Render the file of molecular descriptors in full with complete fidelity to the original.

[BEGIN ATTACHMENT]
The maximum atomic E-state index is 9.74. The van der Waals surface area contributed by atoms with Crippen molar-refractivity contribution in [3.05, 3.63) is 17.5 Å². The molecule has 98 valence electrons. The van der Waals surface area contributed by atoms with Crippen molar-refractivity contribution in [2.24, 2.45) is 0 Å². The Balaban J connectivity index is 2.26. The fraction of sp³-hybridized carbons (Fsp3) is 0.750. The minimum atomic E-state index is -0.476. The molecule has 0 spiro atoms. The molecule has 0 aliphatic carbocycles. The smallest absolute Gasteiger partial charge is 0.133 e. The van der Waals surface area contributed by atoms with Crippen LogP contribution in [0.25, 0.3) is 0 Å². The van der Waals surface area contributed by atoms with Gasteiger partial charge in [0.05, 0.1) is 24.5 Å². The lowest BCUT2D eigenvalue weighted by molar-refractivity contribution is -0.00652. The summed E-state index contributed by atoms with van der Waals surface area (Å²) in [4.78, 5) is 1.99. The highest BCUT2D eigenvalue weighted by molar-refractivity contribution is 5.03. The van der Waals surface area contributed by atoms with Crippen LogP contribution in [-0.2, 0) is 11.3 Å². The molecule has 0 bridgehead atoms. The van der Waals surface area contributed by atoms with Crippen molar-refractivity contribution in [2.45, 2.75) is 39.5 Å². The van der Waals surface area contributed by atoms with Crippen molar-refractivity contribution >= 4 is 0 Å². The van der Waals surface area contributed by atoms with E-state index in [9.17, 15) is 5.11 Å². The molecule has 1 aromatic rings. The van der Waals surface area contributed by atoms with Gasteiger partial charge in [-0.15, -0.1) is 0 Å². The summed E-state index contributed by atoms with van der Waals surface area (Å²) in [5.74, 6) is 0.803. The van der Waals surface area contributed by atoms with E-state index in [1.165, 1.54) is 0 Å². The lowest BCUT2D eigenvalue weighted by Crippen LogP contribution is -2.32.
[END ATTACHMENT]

The maximum atomic E-state index is 9.74. The van der Waals surface area contributed by atoms with Crippen molar-refractivity contribution in [3.05, 3.63) is 17.5 Å². The molecule has 98 valence electrons. The van der Waals surface area contributed by atoms with Crippen molar-refractivity contribution in [2.24, 2.45) is 0 Å². The Balaban J connectivity index is 2.26. The fraction of sp³-hybridized carbons (Fsp3) is 0.750. The minimum atomic E-state index is -0.476. The molecule has 0 spiro atoms. The molecule has 0 aliphatic carbocycles. The smallest absolute Gasteiger partial charge is 0.133 e. The van der Waals surface area contributed by atoms with Crippen LogP contribution in [0.25, 0.3) is 0 Å². The van der Waals surface area contributed by atoms with Gasteiger partial charge in [0.05, 0.1) is 24.5 Å². The lowest BCUT2D eigenvalue weighted by molar-refractivity contribution is -0.00652. The summed E-state index contributed by atoms with van der Waals surface area (Å²) in [4.78, 5) is 1.99. The highest BCUT2D eigenvalue weighted by molar-refractivity contribution is 5.03. The van der Waals surface area contributed by atoms with Crippen LogP contribution in [-0.2, 0) is 11.3 Å². The molecule has 0 bridgehead atoms. The van der Waals surface area contributed by atoms with Crippen molar-refractivity contribution in [2.45, 2.75) is 39.5 Å². The van der Waals surface area contributed by atoms with Crippen molar-refractivity contribution >= 4 is 0 Å². The van der Waals surface area contributed by atoms with E-state index in [9.17, 15) is 5.11 Å². The molecule has 1 aromatic rings. The van der Waals surface area contributed by atoms with Gasteiger partial charge in [-0.15, -0.1) is 0 Å². The summed E-state index contributed by atoms with van der Waals surface area (Å²) in [5.74, 6) is 0.803. The van der Waals surface area contributed by atoms with E-state index in [1.165, 1.54) is 0 Å². The lowest BCUT2D eigenvalue weighted by Crippen LogP contribution is -2.32.